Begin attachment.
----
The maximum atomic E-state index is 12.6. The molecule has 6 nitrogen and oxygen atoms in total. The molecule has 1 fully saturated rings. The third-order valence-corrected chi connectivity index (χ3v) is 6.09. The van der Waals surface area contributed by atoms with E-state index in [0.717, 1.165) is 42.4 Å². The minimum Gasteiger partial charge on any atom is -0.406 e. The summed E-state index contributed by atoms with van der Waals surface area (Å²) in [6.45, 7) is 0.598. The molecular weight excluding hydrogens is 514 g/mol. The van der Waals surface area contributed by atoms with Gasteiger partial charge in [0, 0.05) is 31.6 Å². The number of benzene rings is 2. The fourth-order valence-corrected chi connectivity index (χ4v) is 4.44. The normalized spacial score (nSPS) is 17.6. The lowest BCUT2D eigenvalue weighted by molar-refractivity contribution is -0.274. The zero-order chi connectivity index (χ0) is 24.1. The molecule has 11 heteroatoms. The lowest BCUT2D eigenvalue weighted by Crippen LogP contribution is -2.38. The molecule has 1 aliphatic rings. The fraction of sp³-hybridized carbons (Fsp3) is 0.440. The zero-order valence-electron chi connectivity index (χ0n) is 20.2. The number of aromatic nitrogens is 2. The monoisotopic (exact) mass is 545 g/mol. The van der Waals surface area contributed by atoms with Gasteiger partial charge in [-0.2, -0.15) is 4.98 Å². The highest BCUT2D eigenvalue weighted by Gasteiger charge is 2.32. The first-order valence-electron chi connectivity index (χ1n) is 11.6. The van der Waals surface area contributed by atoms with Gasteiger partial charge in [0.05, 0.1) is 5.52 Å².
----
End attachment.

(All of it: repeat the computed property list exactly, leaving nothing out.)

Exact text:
The maximum atomic E-state index is 12.6. The molecule has 6 nitrogen and oxygen atoms in total. The molecule has 1 fully saturated rings. The third-order valence-corrected chi connectivity index (χ3v) is 6.09. The van der Waals surface area contributed by atoms with E-state index in [0.717, 1.165) is 42.4 Å². The minimum Gasteiger partial charge on any atom is -0.406 e. The summed E-state index contributed by atoms with van der Waals surface area (Å²) in [6.45, 7) is 0.598. The molecular weight excluding hydrogens is 514 g/mol. The van der Waals surface area contributed by atoms with Gasteiger partial charge in [0, 0.05) is 31.6 Å². The number of benzene rings is 2. The fourth-order valence-corrected chi connectivity index (χ4v) is 4.44. The normalized spacial score (nSPS) is 17.6. The lowest BCUT2D eigenvalue weighted by molar-refractivity contribution is -0.274. The zero-order chi connectivity index (χ0) is 24.1. The molecule has 11 heteroatoms. The lowest BCUT2D eigenvalue weighted by Crippen LogP contribution is -2.38. The molecule has 1 aliphatic rings. The fraction of sp³-hybridized carbons (Fsp3) is 0.440. The zero-order valence-electron chi connectivity index (χ0n) is 20.2. The number of aromatic nitrogens is 2. The monoisotopic (exact) mass is 545 g/mol. The van der Waals surface area contributed by atoms with Gasteiger partial charge in [-0.2, -0.15) is 4.98 Å². The highest BCUT2D eigenvalue weighted by Gasteiger charge is 2.32. The first-order valence-electron chi connectivity index (χ1n) is 11.6. The van der Waals surface area contributed by atoms with Gasteiger partial charge in [0.05, 0.1) is 5.52 Å².